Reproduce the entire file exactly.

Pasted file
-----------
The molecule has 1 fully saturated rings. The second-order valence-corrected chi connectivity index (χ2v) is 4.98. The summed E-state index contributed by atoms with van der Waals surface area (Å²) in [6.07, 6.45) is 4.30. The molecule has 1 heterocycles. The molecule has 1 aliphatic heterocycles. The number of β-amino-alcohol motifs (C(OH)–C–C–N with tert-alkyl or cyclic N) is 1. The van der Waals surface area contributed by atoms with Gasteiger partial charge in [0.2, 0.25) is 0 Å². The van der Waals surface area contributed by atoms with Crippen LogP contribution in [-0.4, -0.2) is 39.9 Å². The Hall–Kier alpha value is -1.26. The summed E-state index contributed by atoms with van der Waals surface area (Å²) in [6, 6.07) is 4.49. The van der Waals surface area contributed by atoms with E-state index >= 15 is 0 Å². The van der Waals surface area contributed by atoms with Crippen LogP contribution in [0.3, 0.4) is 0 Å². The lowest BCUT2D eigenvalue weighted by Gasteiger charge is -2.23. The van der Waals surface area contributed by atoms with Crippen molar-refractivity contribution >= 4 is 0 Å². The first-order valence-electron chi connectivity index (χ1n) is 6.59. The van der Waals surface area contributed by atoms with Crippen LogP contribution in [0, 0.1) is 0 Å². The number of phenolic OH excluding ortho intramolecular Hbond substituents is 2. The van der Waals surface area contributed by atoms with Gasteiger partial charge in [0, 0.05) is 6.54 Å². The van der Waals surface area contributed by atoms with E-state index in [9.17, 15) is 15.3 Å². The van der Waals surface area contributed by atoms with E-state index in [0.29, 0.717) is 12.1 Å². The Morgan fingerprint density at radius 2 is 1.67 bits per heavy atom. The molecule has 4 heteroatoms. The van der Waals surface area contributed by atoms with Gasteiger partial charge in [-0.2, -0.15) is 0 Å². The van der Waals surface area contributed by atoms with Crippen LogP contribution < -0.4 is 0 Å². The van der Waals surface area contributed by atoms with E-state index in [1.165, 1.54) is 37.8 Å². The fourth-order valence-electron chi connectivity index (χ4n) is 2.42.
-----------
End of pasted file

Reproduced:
The molecule has 1 fully saturated rings. The second-order valence-corrected chi connectivity index (χ2v) is 4.98. The summed E-state index contributed by atoms with van der Waals surface area (Å²) in [6.07, 6.45) is 4.30. The molecule has 1 heterocycles. The molecule has 1 aliphatic heterocycles. The number of β-amino-alcohol motifs (C(OH)–C–C–N with tert-alkyl or cyclic N) is 1. The van der Waals surface area contributed by atoms with Gasteiger partial charge in [0.2, 0.25) is 0 Å². The van der Waals surface area contributed by atoms with Crippen LogP contribution in [-0.4, -0.2) is 39.9 Å². The Hall–Kier alpha value is -1.26. The summed E-state index contributed by atoms with van der Waals surface area (Å²) in [6, 6.07) is 4.49. The van der Waals surface area contributed by atoms with E-state index >= 15 is 0 Å². The van der Waals surface area contributed by atoms with Crippen LogP contribution in [0.3, 0.4) is 0 Å². The lowest BCUT2D eigenvalue weighted by Gasteiger charge is -2.23. The van der Waals surface area contributed by atoms with Crippen molar-refractivity contribution >= 4 is 0 Å². The first-order valence-electron chi connectivity index (χ1n) is 6.59. The van der Waals surface area contributed by atoms with Crippen LogP contribution in [0, 0.1) is 0 Å². The number of phenolic OH excluding ortho intramolecular Hbond substituents is 2. The van der Waals surface area contributed by atoms with Gasteiger partial charge in [0, 0.05) is 6.54 Å². The van der Waals surface area contributed by atoms with E-state index in [9.17, 15) is 15.3 Å². The van der Waals surface area contributed by atoms with E-state index in [0.29, 0.717) is 12.1 Å². The Morgan fingerprint density at radius 2 is 1.67 bits per heavy atom. The molecule has 4 heteroatoms. The van der Waals surface area contributed by atoms with Gasteiger partial charge in [-0.2, -0.15) is 0 Å². The van der Waals surface area contributed by atoms with Crippen LogP contribution < -0.4 is 0 Å². The van der Waals surface area contributed by atoms with E-state index in [1.165, 1.54) is 37.8 Å². The fourth-order valence-electron chi connectivity index (χ4n) is 2.42.